- 2014 Performance
- Future Focus
Newmont believes that upholding fundamental human rights and respecting customs, cultures and values are critical aspects of sustainable development. Effectively identifying and managing human rights risks also is good business – it helps build relationships based on trust with host communities and governments; protects and enhances our reputation; improves our ability to access capital; complies with local, national and international laws; and is essential in attracting and retaining talent.
Our Code of Conduct commits us to respect and promote human rights, and our Sustainability and Stakeholder Engagement Policy includes an explicit statement that we will undertake human rights due diligence processes consistent with the United Nations’ (UN) Guiding Principles on Business and Human Rights (the Guiding Principles) and the Organization for Economic Co-operation and Development (OECD).
We also voluntarily commit to the UN Global Compact and participate in its Human Rights Working Group Task Force on Business Engagement with Indigenous Peoples. As a member of the International Council on Mining & Metals (ICMM), we work toward advancing the industry’s approach to human rights.
Newmont has entered into one significant investment agreement that includes human rights clauses. This agreement is with the government of Suriname related to our Merian development project. We define “significant investment agreements” as those with governments that enable the development of a mine or advance exploration activities within their country.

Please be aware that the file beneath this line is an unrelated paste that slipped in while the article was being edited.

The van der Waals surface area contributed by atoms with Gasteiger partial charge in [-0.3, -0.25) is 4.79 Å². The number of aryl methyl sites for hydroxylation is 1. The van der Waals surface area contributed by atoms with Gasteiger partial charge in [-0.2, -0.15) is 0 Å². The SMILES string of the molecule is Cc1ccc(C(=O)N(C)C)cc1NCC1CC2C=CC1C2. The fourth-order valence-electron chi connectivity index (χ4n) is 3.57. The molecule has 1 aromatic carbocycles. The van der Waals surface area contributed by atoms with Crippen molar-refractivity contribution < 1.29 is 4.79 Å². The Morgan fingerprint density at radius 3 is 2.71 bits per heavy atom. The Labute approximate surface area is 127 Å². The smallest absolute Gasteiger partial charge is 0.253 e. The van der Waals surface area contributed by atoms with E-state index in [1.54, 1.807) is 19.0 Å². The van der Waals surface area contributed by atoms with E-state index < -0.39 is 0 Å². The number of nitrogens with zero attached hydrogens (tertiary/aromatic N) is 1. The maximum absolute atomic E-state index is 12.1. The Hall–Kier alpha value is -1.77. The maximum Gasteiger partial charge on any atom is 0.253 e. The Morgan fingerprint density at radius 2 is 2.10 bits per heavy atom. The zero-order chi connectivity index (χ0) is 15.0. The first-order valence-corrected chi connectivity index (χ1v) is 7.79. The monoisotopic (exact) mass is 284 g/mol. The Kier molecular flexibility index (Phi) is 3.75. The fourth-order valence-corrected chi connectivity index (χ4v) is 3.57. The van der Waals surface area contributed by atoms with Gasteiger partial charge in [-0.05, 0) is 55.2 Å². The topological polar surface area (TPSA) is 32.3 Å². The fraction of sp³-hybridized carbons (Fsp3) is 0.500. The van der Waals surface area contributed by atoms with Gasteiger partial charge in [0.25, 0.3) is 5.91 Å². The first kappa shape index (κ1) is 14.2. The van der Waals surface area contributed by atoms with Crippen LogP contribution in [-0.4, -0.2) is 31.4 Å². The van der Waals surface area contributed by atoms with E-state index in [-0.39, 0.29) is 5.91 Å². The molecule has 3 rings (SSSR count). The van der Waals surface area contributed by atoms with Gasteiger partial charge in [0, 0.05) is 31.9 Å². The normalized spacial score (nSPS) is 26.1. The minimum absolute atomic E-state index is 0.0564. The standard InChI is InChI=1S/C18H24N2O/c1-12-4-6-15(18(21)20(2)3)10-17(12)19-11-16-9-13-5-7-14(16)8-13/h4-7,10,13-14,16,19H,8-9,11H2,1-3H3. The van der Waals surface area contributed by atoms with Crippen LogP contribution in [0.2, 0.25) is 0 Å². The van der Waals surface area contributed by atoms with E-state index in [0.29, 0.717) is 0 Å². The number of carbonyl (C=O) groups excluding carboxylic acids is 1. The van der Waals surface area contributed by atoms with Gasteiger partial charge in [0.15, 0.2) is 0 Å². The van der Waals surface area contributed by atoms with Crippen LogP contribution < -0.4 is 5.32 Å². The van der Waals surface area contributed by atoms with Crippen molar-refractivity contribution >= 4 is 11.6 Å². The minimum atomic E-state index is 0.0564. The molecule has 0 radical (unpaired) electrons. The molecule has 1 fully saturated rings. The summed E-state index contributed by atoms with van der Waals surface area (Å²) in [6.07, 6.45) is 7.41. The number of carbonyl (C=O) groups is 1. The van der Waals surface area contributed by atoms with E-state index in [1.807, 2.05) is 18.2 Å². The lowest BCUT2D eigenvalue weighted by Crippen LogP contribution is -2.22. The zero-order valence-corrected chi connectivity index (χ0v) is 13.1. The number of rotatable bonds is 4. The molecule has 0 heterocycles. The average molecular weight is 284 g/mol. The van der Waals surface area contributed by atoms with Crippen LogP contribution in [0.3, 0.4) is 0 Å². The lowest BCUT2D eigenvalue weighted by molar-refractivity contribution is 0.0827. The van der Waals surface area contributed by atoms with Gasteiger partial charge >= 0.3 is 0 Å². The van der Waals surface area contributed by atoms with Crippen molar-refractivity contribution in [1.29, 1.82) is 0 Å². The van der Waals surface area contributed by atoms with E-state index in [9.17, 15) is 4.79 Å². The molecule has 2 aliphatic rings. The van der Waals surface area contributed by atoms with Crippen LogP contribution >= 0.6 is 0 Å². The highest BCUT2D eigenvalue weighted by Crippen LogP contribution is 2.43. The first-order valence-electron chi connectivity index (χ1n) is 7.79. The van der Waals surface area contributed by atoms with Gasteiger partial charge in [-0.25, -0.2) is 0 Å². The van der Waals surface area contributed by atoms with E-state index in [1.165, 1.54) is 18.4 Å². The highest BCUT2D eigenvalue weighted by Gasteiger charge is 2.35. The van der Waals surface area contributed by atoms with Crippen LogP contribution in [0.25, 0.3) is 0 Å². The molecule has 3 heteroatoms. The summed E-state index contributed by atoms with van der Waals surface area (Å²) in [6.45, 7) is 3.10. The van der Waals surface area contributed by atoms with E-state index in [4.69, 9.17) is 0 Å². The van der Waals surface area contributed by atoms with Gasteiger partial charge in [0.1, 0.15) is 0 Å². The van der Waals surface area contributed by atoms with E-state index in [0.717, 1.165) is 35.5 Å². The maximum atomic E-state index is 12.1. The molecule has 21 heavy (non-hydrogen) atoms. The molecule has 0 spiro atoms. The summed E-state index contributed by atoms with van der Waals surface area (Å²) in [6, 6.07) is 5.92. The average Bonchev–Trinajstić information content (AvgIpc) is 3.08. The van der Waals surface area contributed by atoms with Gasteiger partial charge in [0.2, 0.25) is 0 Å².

We employ two primary mechanisms to monitor and track our human rights performance – our complaints and grievances (C&G) registers and the Ethics Solutions Tool. C&G registers – which are required at all sites – aim to address stakeholder concerns in a timely and effective manner to avoid conflict and build trust. The Ethics Solutions Tool provides our workforce and external stakeholders a confidential channel to report any concern about compliance with our Code of Conduct, including potential human rights issues.
Newmont recognizes that all communities have a fundamental right to preserve their culture and heritage. We strive to engage early and often with communities to identify, protect and manage sites having cultural or heritage significance to local stakeholders.
Our approach also includes standards and processes to avoid infringement of human rights related to environment, social and/or land use considerations and indigenous peoples. At the site level, our operations offer a range of human rights training programs tailored to local needs. These programs may include cross-cultural awareness; anti-bullying, security and human rights risks; and general information on human rights.
Security Forces and Human Rights
Newmont is committed to respecting and promoting human rights while ensuring the safety and security of employees, contractors, visitors, facilities, equipment and materials. In addition to our Code of Conduct, our security program is governed by our obligations under the Voluntary Principles on Security and Human Rights (VPSHR) and the UN Global Compact.
Along with our duty to protect our employees, contractors and visitors, these obligations include providing human rights training for public and private security personnel who protect our people and facilities from crime, physical damage and business disruption.
Newmont is a formal participant in the VPSHR, and we commit to implement and promote the voluntary principles (VPs) and annually report on our efforts. The VPs are a set of principles that are designed to help companies in the extractive industries maintain safe and secure operations within a framework that respects human rights. Newmont has identified Peru, Indonesia, Ghana and Suriname as the primary focus areas for Newmont’s VPSHR efforts.